Formants and Pitch-Shifting
A vocal processing technique which has become popular in recent years is an approach which, on first listening, sounds like pitch-shifting. Tuning vocals up or down by dramatic intervals is, of course, an ear-catching technique in itself but if you listen to James Blake’s If The Car
Beside You Moves Ahead or the second verse trick during I Don’t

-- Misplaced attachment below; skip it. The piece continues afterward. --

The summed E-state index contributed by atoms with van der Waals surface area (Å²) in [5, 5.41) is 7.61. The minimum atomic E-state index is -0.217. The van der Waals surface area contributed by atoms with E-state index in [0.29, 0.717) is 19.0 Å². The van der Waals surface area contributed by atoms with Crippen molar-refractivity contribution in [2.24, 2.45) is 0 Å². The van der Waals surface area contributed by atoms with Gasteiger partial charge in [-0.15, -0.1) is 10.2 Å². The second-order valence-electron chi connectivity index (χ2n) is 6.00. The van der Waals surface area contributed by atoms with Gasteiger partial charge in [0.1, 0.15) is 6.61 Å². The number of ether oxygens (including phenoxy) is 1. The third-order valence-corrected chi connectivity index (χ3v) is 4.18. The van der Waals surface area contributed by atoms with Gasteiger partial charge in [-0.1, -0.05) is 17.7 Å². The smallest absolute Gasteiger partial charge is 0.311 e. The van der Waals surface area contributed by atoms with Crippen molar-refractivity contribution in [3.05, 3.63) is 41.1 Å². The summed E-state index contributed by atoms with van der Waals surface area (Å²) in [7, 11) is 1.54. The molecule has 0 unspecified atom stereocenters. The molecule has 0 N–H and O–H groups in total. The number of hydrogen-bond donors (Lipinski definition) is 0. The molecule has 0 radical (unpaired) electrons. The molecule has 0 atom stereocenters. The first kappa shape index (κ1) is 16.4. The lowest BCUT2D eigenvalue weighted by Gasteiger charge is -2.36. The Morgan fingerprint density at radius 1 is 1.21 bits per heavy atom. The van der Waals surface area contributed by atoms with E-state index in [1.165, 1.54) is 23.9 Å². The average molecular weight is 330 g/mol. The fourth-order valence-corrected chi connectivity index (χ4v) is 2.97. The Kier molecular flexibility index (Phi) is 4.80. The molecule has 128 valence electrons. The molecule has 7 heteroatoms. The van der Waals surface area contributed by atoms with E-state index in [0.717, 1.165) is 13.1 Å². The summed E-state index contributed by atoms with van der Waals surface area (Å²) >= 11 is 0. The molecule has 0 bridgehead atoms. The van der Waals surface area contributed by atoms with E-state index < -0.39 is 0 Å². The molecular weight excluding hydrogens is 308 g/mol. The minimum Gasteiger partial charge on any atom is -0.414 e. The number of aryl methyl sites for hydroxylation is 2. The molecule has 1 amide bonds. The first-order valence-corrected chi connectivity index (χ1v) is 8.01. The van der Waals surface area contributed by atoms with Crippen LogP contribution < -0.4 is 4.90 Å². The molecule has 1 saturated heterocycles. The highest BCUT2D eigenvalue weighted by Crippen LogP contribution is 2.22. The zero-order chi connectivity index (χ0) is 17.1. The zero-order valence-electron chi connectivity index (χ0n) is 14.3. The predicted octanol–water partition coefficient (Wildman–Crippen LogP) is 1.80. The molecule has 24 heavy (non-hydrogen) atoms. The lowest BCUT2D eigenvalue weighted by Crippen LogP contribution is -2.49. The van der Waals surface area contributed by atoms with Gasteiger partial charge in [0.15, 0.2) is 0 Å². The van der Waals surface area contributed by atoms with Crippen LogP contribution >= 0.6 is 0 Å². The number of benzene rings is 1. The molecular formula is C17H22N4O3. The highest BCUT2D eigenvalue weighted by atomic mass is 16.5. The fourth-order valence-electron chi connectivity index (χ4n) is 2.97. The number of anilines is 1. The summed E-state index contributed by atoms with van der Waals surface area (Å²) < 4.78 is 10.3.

Know Why by Imagine Dragons on the line ‘caught in the headlights’, you’ll hear something which resembles – but isn’t quite – pitchshifting. A number of plugins, including Celemony’s Melodyne and Soundtoys’ Little AlterBoy allow you to warp formants and on one of the videos this month, we’ve looked at how this can be effective. As you probably know, ‘pitch’ is determined by a fundamental frequency and a set of related harmonics. If you change both of these together, the whole pitch of an instrument changes, like when you sing the difference between a C and a G, for instance. However, if you lined up eight different singers and asked each one to sing the same pitch, they wouldn’t all sound alike. The reason for this is, in part, due to the physiology of each singer. Imagine just the throat size and shape of each one – this variable alone will be enough to produce hugely different vocal characteristics, even if pitch was unified across each singer. These differences can be warped or manipulated by formant-shifting, with the most classic formant techniques producing ‘gender bending’ sounds where, by increasing the formant level, you can make male performances sound more female, and by dropping them, make female vocals sound more male. Check out the video to see this in action.